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Ban on Okada, Tricycles in Lagos; Try the waterways, they’re safe, says Laswa

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Ban on Okada, Tricycles in Lagos; Try the waterways, they’re safe, says Laswa

By Fred Iwenjora

Pastor Oluwadamilola Emmanuel is the General Manager of the Lagos state waterways Authority ( LASWA).
In the wake of the ban on commercial motorcycles and tricycles in parts of Lagos, Pastor Emmanuel speaks to FRED IWENJORA on the upsurge in passengers on the Lagos waterways urging commuters to try using ferries to save time.

He also speaks on the many efforts being made by the agency to make Lagos waterways safer than it has been.

You recently launched the waterways clean up initiative?

Yes, It is aimed at creating awareness on the littering of the waterways.  The Hon Commissioner for Transportation and Permanent secretary, boat operators, owners and passengers were present.

Others present were members of the diplomatic corps and a host of others. We say don’t litter the roads because the waterways have no litter on its own. It is the litter on the roads that get into the water and plastic waste remain in water forever. This sensitization will finally lead to research on how our waterways will be clean.  We took the sensitization to Sabo Koji, Ikorodu, Apapa, Lagos Island.

What effect do you see on the waterways in the few weeks of the ban on commercial motorbikes and tricycles in Lagos? 

We have seen an upsurge in the use of the waterways since the ban on motorcycles and tricycles in Lagos. More members of the populace are beginning to realise that the waterways are safe for them to commute to and from work and even to convey goods. My message to Lagosians is that they should use the waterways because it is faster and Lagos continues to make it more safer.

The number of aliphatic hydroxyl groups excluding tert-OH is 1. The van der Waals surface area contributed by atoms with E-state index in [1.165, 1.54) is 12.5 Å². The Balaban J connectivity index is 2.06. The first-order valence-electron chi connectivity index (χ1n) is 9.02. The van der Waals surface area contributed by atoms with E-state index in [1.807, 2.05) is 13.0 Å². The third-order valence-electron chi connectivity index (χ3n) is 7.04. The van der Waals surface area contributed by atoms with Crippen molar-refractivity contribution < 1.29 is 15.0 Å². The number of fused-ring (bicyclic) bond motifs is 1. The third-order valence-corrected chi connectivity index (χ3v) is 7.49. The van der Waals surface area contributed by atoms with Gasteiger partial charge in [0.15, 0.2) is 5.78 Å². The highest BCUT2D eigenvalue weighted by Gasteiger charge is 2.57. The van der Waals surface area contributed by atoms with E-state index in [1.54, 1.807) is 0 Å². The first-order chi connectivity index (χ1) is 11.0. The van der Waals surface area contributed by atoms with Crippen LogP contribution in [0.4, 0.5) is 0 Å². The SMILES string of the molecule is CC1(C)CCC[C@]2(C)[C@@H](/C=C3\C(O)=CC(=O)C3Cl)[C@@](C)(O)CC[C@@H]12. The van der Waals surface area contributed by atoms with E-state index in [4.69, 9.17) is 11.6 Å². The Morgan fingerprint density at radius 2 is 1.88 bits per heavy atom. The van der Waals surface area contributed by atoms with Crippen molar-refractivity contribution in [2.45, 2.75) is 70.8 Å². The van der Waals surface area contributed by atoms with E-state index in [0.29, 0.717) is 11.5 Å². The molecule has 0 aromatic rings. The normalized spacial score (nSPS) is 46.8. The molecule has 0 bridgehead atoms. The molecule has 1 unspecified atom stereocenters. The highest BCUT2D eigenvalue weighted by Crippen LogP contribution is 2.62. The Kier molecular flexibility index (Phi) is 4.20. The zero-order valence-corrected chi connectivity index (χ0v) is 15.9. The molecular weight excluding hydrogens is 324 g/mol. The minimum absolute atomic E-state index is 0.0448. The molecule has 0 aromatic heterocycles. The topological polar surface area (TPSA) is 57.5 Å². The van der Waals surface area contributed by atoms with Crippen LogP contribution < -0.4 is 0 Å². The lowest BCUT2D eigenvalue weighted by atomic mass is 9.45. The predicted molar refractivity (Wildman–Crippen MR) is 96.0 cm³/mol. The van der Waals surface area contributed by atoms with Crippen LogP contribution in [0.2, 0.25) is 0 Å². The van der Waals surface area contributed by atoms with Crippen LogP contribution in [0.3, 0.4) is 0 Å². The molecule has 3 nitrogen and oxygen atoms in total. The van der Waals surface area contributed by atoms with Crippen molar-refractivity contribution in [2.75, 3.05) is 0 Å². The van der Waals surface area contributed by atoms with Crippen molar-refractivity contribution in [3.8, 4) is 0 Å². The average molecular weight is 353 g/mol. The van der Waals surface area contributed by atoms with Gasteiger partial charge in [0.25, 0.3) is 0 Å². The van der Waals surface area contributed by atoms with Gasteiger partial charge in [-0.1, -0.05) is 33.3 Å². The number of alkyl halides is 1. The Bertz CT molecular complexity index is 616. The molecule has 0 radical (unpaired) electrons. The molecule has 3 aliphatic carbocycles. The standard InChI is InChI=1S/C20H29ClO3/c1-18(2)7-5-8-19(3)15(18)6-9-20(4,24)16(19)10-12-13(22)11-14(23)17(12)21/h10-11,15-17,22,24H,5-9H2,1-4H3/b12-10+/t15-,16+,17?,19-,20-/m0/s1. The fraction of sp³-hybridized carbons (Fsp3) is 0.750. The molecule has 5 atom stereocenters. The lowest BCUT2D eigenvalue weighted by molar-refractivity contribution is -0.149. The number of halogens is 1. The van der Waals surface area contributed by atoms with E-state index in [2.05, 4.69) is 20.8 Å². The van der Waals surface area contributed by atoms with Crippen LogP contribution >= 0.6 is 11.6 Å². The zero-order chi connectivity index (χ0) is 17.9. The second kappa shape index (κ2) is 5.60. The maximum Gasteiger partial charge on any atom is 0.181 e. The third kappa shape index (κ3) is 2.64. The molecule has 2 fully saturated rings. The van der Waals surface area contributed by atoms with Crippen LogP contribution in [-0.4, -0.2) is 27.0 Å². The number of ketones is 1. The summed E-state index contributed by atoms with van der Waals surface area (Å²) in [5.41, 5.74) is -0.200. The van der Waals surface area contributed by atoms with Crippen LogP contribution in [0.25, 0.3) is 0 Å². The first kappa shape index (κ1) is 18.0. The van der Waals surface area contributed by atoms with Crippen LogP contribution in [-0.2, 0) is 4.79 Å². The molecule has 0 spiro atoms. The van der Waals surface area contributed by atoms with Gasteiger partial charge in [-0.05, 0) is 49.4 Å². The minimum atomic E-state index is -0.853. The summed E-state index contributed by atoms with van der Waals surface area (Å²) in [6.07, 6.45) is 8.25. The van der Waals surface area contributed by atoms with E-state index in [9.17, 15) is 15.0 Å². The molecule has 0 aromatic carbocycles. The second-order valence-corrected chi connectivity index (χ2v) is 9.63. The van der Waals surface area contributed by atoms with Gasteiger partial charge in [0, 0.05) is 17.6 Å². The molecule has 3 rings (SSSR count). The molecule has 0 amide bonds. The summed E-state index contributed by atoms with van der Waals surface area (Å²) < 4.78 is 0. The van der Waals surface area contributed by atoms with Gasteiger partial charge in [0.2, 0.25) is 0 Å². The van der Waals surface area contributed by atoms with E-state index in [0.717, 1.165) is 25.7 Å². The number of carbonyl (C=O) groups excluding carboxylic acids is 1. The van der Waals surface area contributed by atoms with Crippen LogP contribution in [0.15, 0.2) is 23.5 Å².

What is the mandate and scope of Lagos state waterways Authority?

LASWA is the regulatory authority in charge of sustainable development on Lagos inland waterways. We have been able to position ourselves to be an agency focused on building a safety system while ensuring that we can create an enabling environment for private sector operators to thrive within the Lagos waterways ecosystem. In summary, I see LASWA as a regulatory body working to see that the waterfront is safe and prosperous for all stakeholders.

READ ALSO: Okada ban: Freight forwarders slam LASG

I have been here for about four years. First, as secretary, which is the second in command position.  I spent two years on that seat I have now spent two years as GM. I will be third year this year.

What is the main area of focus?

We focus on areas where water transportation is used to move passengers. We are even seeing more of movement of goods these days. More people are beginning to realise that the waterways are easier and less cumbersome to move goods.  Lagos is divided into East, West and central with lots of activities in the Ojo axis, Ikorodu axis, Apapa, Mile 2, the Island area of the five cowry creeks, Victoria Island, Ikoyi and Marina. We are just a regulatory body not a player like the Lagos state Ferry services which is also an operator in the waterway’s ecosystem.

What challenges do you face while fulfilling this mandate?

It has been interesting and challenging as well for a developing sector. But every challenge presents an opportunity for progress and success. We have to manage a lot of stakeholders including boat operators, passengers, boat owners, fishermen, loggers, dredgers and sand miners and other agencies both state and federal who ply the waterways.